Remote software developer jobs definitely exist.  You’ve got your pick — you can find remote jobs that are full-time salaried positions, part-time, contract work (or contract-to-hire) or freelance work.  Freelance is what most people probably think of when they hear about someone working from home.  But it’s certainly not the only option any longer.  You can work for a small or large company as a remote employee.  Some big name companies that work in this way include Github, Trello, and Automattic.

Are you a WordPress theme or plugin developer?  Or skilled in PHP, Javascript, and CSS?  You may be able to get a remote programming job at Alley Interactive, where I work.  Tell them that I referred you.  If you are a UI or UX developer, you might also want to check out Alley Interactive, because sometimes there are job openings for those positions as well.

Tip #1: Use Google to find Jobs

Search for “distributed team” and your skill or other keyword.  For example, I often search for the name of a particular programming language, or for the job title, like Software Engineer, Software Developer, etc.  I just did a google search for “php distributed team” and found TeamSnap, who’s hiring a Ruby on Rails Developer and an  iOS Developer.  Yeah, that’s not PHP, so this method is not perfect nor fast, but you will find so-called “unadvertised jobs.”

You can also use Google’s Advanced Search options to search for new results, or sign up to Google Alerts.  This might send you an email alert when a start-up company creates an “about us” page when they decide that they need to start hiring.  There are lots of tech start-ups out there, so you never know what you might find!

Make an effort to really dig through the search results.  Don’t stop on page 1 or 2!  While “distributed team” is a big buzzword these days, you can also search for the words “remote” and “telecommute.”

Many companies don’t advertise positions outside of their website.  This means that these job openings don’t appear on job listing sites, so you have to actually go digging to find them.  Look at the bottom of company websites for a “Careers” page.  Also look at all “About us” and “Partners” sites.  I found my current job from following a link from one of those “Our Partner” pages.  So, be curious, follow links and dig around.

Tip #2: Use these Websites to Find Remote Programming Jobs


Stack Overflow – Remote Jobs

The above link will take you to the Stack Overflow Careers website search with “Allows Remote” selected.  You can toggle this option on and off by hovering your cursor over the location box.  They currently have 246 remote jobs.  The nice thing about Stack Overflow jobs are that the job listings are almost all really high quality.  Companies have to pay to list their job opening on that site (the fee starts at $699), so you can be pretty sure that the companies are actively hiring.  And it is a great site for job hunters because Stack Overflow gives you the ability to build a pretty comprehensive profile, so you can really show off your skills and link to your code samples and projects.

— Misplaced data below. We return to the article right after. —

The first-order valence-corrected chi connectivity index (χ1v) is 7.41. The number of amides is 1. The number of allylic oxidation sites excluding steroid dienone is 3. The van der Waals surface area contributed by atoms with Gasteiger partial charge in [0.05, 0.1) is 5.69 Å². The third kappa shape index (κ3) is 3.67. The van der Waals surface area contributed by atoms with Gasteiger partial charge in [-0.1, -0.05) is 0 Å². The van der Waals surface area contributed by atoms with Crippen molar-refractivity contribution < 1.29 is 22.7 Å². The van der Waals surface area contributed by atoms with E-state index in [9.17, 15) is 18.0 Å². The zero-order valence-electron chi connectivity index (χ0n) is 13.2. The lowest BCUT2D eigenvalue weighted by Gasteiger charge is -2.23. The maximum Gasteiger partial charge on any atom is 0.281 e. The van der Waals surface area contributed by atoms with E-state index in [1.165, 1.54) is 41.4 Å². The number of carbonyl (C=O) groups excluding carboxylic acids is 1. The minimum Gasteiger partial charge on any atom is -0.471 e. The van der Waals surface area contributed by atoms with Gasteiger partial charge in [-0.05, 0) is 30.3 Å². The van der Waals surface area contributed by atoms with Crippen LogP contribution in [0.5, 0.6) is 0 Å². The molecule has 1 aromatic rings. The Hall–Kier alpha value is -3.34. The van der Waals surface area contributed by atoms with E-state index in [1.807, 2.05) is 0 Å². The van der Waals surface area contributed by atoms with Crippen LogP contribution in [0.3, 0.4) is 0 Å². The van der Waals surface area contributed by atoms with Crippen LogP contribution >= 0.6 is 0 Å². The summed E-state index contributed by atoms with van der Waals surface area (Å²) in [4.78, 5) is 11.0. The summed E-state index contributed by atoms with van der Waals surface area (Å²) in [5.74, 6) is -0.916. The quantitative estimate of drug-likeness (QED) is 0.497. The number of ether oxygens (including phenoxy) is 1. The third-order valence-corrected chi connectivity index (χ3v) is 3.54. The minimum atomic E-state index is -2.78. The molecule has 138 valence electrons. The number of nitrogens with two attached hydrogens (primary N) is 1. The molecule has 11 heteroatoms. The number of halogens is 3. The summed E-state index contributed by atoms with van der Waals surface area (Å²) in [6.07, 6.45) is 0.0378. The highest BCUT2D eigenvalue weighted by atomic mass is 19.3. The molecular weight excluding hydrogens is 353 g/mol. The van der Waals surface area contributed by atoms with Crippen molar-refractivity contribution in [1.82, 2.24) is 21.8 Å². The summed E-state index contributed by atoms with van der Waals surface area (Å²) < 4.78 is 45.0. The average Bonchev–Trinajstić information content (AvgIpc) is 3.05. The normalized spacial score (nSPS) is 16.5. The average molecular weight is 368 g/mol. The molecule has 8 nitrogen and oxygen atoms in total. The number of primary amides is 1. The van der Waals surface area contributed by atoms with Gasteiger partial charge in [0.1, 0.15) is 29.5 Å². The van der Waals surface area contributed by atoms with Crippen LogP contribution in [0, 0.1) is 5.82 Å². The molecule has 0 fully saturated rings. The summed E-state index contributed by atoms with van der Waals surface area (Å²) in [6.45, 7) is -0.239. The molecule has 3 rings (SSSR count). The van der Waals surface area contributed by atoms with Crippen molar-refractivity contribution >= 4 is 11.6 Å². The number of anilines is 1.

We Work Remotely – Programming Jobs

We Work Remotely is a job listings website that’s 100% focused on remote jobs.  They don’t have a ton of listings, but they do have a separate category for programming gigs, and you can subscribe to the RSS Feed, so that you can be the first one to know when jobs are added.  This isn’t a free site for companies (it costs them $200 for 30 days), which is good for you because it means no spam!

Skip the Drive

Skip the Drive is all about remote and telecommuting jobs.  The people over there seem to be quite friendly (despite a very annoying splash screen), and you can sign up for daily new job emails.  They are an aggregator, so if you’re looking at the other sites on this list, you might run into a lot of repeats.  But, they might find something you didn’t see.  Right now, they have 120 remote software development jobs, web related jobs, and a dozen WordPress related remote jobs.

Indeed (Put in the keyword “remote” and leave the location field blank)

Probably one of the more popular job sites, I did use Indeed to look for remote jobs, but it was annoying because there were lots of “No Remote!” jobs that came up in the search results.  I still found it worth my time to sift through their listings.  They will send you an email every day with new search results, and when I was job hunting, I would often start my day by going through their email.  Every once in awhile, there was a real gem.

Tip #3: Show off Your Greatness!

There is a reason they call it “Human resources.”  Talented employees are resources.  Companies go shopping for more resources.   You need to sell yourself.

Remote workers have to have:

  1. Skill.  No one is going to hire someone remotely who can’t do the job.  Prove that you can do the job by having code samples.  Or showcase your previous projects.  Or write some technical articles.  If the company you want to work for has some open-source projects, try to contribute to them.  It’s a sure way to make your application stand-out.
  2. Excellent written communication skills.  Prove that you know how to communicate well.  Show it off in your cover letter (ALWAYS write a cover letter!), thank you letter, in your social media profiles, Stack Overflow questions/answers, or on your personal blog.  Great communication is critical for interacting with clients and also important for getting things done.  Unclear communication is a time waster.
  3. Self-Direction and Time management.  You must be able to prioritize and juggle tasks.  The freedom of working remotely also comes with great responsibility.

Think about your life history and think about what things you’ve done that make you a great fit for the position you’re interested in.  And then at the interview, tell them why you would be a great fit.  Remember, they want you to be the one for the position.  (Otherwise, they wouldn’t have arranged the interview.)  You just have to sell yourself.

Do research about their company and honestly tell them how your skills are a good match.  Honesty goes a long way.  If you don’t know something, tell them that you don’t know, but explain how you could go about finding out the answer.  Remember that no one knows everything, but if you know how to get the answer, that’s good enough 80% of the time.

This got to be a bit of a ramble, but I hope that the above links help.  My final thoughts are, don’t give up, and yes, remote programming jobs exist.

Related ~ Links

How to Hire a Remote Team